The Tale of a Wye Fisherman
By H A Gilbert
This book, just republished by Medlar Press, was written by my grandfather, Humphrey Adam Gilbert – originally printed in 1929 and then updated in 1953.
This new version is a combination of both editions including the beautiful black and white photos of people and the river from the first edition.
On my grandfather’s commemorative stone in Bishopstone Church near Hereford, it reads H.A. Gilbert – famous Cricketer, Ornithologist and Fisherman. Humphrey played for Worcestershire and was a reserve for England; along with Arthur Brook – a clock maker from Builth Wells, made the first film of the Golden Eagle; and on the Wye he caught a 49lb Wye Spring Salmon along with many more fish.
A privileged life! But he did work as a Barrister and fight in the First World War. He was passionate about his river – The River Wye – about the salmon and the people and industry that depended on it. I am deeply proud of this book and delighted it has come back into print after almost 70 years. My grandfather wrote it without prejudice and meticulously records the various ways the ‘tuck boatmen’ netted the fish in the mouth of the estuary and higher up. He details the enormous complexity of the history of laws and bye-laws and of organisations that came and went in their efforts to protect the river and its fishing. He records some of the characters of the river – namely Pashley – a superb fisherman – who he named ‘The Bonaparte of the River’.
It is simply quite staggering to read the records of the number of fish caught in the river over this period. My grandfather lists them all. Let this be a wake-up call! A vital ‘baseline’ of memory – lest we forget that once – not so long ago – the River Wye gave us thousands of salmon each year – enough to support an industry – a river ‘worth fighting for’.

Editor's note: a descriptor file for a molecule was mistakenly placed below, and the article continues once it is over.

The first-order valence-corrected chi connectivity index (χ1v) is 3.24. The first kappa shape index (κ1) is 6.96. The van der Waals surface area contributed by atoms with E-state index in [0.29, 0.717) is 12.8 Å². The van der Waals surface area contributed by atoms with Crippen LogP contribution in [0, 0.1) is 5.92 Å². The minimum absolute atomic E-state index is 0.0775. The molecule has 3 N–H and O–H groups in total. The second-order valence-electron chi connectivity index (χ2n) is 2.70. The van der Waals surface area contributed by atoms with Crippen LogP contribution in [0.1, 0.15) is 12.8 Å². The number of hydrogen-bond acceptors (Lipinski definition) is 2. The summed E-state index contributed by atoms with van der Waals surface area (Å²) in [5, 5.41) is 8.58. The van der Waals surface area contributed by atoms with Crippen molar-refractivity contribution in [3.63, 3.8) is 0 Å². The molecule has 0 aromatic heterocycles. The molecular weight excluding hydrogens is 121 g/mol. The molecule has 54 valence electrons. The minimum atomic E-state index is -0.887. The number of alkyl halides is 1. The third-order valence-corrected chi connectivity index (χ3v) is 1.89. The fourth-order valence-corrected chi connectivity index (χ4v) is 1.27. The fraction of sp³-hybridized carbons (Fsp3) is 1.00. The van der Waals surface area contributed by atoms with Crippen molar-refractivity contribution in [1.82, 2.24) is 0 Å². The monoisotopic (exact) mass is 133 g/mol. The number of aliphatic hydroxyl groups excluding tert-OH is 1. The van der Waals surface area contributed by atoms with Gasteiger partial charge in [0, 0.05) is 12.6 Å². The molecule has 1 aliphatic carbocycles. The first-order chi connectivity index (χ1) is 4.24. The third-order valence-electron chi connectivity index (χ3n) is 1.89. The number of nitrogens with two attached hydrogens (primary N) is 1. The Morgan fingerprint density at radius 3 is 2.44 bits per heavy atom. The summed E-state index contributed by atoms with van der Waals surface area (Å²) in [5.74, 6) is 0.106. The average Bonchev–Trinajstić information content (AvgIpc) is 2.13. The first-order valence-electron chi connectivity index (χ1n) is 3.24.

I would like to end with some quotes from my grandfather’s book:
‘And now I come to an end. It is twenty five years since I wrote this book and for me, the sun is setting in the west and my day is nearly done. To those who come after me I say protect your river and do not quarrel. Whoever you are if you love the river, your interests are all the same. Fight the polluters and the water thieves and fight them to the death. With such enemies there can be no compromise. You have a noble and glorious river’
And lastly …..’here I live by the grand old river in sight of the magnificent sweep of the great ridge of the Black Mountain towering over the valley far away to the south. Here in these beloved surroundings may I spend my life, and when my call come and I have to face the Great Architect of the Universe, may I be laid in peace in Sollars Churchyard.
I shall be up of a summers night when I hear the salmon jumping in the river below.’
This Easter my sister and I were ‘flowering’ the graves of our family in Sollars churchyard and afterwards we took a walk along the River Wye below.
Suddenly the was a huge splash and my sister turned to me and asked ‘What was that?’ I replied ‘A salmon jumping’
Long may this be so – its destiny along with that of the Shad, Lamprey, Eel, Grayling, Barbel, Chub, Roach, Gudgeon, Stickleback, Pike, Silverfish and Trout – lies in our hands.
By Athene English
Tales of a Wye Fisherman is available from Medlar Press